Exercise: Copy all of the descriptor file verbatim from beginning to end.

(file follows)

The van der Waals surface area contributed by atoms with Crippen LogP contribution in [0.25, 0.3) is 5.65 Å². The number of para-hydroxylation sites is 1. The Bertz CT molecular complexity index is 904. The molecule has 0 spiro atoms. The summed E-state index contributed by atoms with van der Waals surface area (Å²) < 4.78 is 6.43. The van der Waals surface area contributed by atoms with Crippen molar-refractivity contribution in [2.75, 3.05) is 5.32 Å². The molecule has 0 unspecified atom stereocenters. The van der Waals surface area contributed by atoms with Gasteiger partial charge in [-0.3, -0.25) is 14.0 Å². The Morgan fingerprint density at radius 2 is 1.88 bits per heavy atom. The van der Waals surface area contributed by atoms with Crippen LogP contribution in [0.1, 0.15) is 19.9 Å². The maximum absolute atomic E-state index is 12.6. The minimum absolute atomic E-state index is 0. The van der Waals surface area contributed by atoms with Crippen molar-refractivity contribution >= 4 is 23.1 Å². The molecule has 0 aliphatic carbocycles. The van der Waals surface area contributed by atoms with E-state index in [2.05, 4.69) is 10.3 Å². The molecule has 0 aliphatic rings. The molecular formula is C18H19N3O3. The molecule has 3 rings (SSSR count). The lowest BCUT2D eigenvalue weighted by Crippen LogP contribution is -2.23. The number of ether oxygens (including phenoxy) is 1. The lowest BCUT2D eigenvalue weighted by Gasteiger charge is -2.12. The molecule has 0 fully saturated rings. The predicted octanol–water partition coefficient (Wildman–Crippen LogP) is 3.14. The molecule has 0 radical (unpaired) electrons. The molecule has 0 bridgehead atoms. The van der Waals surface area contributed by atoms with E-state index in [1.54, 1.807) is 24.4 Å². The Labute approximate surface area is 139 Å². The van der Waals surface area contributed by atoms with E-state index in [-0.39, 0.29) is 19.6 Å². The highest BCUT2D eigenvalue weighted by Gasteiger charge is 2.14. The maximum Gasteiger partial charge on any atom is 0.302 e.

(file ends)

The van der Waals surface area contributed by atoms with Crippen LogP contribution in [0.25, 0.3) is 5.65 Å². The number of para-hydroxylation sites is 1. The Bertz CT molecular complexity index is 904. The molecule has 0 spiro atoms. The summed E-state index contributed by atoms with van der Waals surface area (Å²) < 4.78 is 6.43. The van der Waals surface area contributed by atoms with Crippen molar-refractivity contribution in [2.75, 3.05) is 5.32 Å². The molecule has 0 unspecified atom stereocenters. The van der Waals surface area contributed by atoms with Gasteiger partial charge in [-0.3, -0.25) is 14.0 Å². The Morgan fingerprint density at radius 2 is 1.88 bits per heavy atom. The van der Waals surface area contributed by atoms with Crippen LogP contribution in [0.1, 0.15) is 19.9 Å². The maximum absolute atomic E-state index is 12.6. The minimum absolute atomic E-state index is 0. The van der Waals surface area contributed by atoms with Crippen molar-refractivity contribution >= 4 is 23.1 Å². The molecule has 0 aliphatic carbocycles. The van der Waals surface area contributed by atoms with E-state index in [2.05, 4.69) is 10.3 Å². The molecule has 0 aliphatic rings. The molecular formula is C18H19N3O3. The molecule has 3 rings (SSSR count). The lowest BCUT2D eigenvalue weighted by Crippen LogP contribution is -2.23. The number of ether oxygens (including phenoxy) is 1. The lowest BCUT2D eigenvalue weighted by Gasteiger charge is -2.12. The molecule has 0 fully saturated rings. The predicted octanol–water partition coefficient (Wildman–Crippen LogP) is 3.14. The molecule has 0 radical (unpaired) electrons. The molecule has 0 bridgehead atoms. The van der Waals surface area contributed by atoms with E-state index in [1.54, 1.807) is 24.4 Å². The Labute approximate surface area is 139 Å². The van der Waals surface area contributed by atoms with E-state index in [-0.39, 0.29) is 19.6 Å². The highest BCUT2D eigenvalue weighted by Gasteiger charge is 2.14. The maximum Gasteiger partial charge on any atom is 0.302 e.